Making reasonable adjustments to the workplace

It is well documented that hiring people with disabilities is good for business, the economy and your company’s morale. That said, employers have a responsibility to make reasonable adjustments to the workplace so that an employee with a disability can do their job effectively.

Previously referred to as a ‘reasonable adjustment’, a workplace adjustment is a change to a work process, practice, procedure or environment that enables an employee with disability to perform their job in a way that minimises the impact of their disability.

For people with disabilities, everyone’s needs and capabilities are different.

This article summarises how you can make your workplace more flexible and accessible to employees with disabilities and cites examples of the types of adjustments that may help your employees to perform at their best. 

For a person with a mobility impairment (including dexterity impairments)

  • Ramps
  • Scooter
  • Stair lifts
  • Automated doors
  • Height-adjustable workstations
  • Vehicle modifications (work-related)
  • Accessible bathroom
  • Accessible lift
  • Handrails
  • Accessible computer keyboards, mouses
  • Adapted office furniture or equipment
  • Speech-recognition (speech-to-text) software

For a person who is deaf or hard of hearing

  • Hearing loops
  • Vibrating or visual alarms
  • Text Telephone (TTY) or Short Message Service (SMS) text messaging 
  • Live captioning
  • Auslan interpreters
  • Video phones
  • Subtitling

For a person who is blind or has low vision 

  • Screen-magnification (e.g. ZoomText) or screen-reading software (e.g. JAWS)
  • Magnification software for Personal Digital Assistants (PDA) and mobile phones 
  • Braille machines and printers
  • Video magnifiers for reading printed material
  • Tactile Ground Surface Indicators (TGSI)
  • Contrasting work surfaces or trays
  • Braille or tactile maps

For a person with a mental health condition

  • Flexible working arrangements, e.g. working from home, working part-time, change of start/finish times
  • Longer or more frequent breaks
  • Partitioned area or private office to reduce noise/distractions
  • Division of large projects into smaller tasks
  • ‘To-do’ lists or checklists
  • Regular meetings with supervisors

For a person with a long-term or chronic health condition

  • Cooling collars
  • Air-conditioning
  • Height-adjustable workstations
  • Building modifications
  • Changes to lighting, e.g. increased natural light, removal of fluorescent lighting
  • Flexible working arrangements, for example working from home, working part-time.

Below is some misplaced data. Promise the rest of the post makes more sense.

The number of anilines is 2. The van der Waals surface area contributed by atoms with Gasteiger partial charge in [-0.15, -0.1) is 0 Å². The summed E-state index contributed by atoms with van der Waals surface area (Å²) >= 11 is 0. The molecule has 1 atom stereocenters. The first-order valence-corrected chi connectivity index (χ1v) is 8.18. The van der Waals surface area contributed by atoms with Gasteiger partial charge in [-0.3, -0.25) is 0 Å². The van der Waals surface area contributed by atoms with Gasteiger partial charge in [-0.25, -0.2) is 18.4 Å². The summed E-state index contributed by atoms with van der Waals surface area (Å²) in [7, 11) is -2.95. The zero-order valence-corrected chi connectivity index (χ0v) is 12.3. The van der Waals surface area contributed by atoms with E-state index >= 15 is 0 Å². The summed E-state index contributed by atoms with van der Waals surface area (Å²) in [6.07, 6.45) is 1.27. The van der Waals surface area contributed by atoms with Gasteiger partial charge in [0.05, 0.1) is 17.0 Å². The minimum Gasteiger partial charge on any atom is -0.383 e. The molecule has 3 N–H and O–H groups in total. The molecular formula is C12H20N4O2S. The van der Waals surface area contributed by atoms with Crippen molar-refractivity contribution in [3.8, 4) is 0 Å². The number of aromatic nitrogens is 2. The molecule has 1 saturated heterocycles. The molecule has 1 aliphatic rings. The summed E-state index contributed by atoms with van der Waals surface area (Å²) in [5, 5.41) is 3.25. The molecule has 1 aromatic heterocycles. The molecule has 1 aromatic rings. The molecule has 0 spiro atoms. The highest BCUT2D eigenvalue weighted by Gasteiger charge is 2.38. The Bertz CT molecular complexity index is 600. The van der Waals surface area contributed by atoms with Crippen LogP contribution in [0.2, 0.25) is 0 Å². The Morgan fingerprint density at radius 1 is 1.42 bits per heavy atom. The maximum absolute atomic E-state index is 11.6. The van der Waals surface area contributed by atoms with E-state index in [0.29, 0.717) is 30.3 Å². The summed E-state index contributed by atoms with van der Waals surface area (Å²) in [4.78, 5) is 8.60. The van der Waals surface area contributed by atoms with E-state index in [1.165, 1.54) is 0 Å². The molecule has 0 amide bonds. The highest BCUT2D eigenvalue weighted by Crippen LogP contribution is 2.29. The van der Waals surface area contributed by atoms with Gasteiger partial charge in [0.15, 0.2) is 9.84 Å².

• Progression planning may be required for degenerative conditions, e.g. car parks, ramps, lifts, bathroom modification

Some of the most common workplace adjustments 

  • Allowing a person with disability to have some flexibility in their working hours, such as working part-time or starting and finishing later
  • Moving a person with disability to a different office, shop or site closer to their home or onto the ground floor, or allowing them to work from home
  • Moving furniture, widening a doorway or providing a ramp so that a person using a wheelchair or other mobility aid can get around comfortably and safely
  • Redistributing some minor duties (not inherent requirements of a job) that a person with disability finds difficult to do 
  • Allowing a person with disability time off during working hours for rehabilitation, assessment or treatment (e.g. physiotherapy or psychotherapy appointments)
  • Providing additional training, mentoring, supervision and support
  • Purchasing or modifying equipment, such as speech recognition software for someone with vision impairment, an amplified phone for a person who is hard of hearing, or a digital recorder for someone who finds it difficult to take written notes
  • Making changes to tests and interviews so that a person with disability can demonstrate their ability to do the job 
  • Providing Auslan interpreters for a person who is deaf or hard of hearing, or readers who will read out documents for someone with low vision or learning disability
  • Modifying disciplinary or grievance procedures 

Remember: Everyone is different; do not make assumptions about a person’s needs or capabilities. The most important thing you can do is to ask the person. The majority of adjustments cost very little or nothing at all.

The Australian Network on Disability is a national, membership based, for-purpose organisation that makes it easier for organisations to welcome people with disability in all aspects of business.




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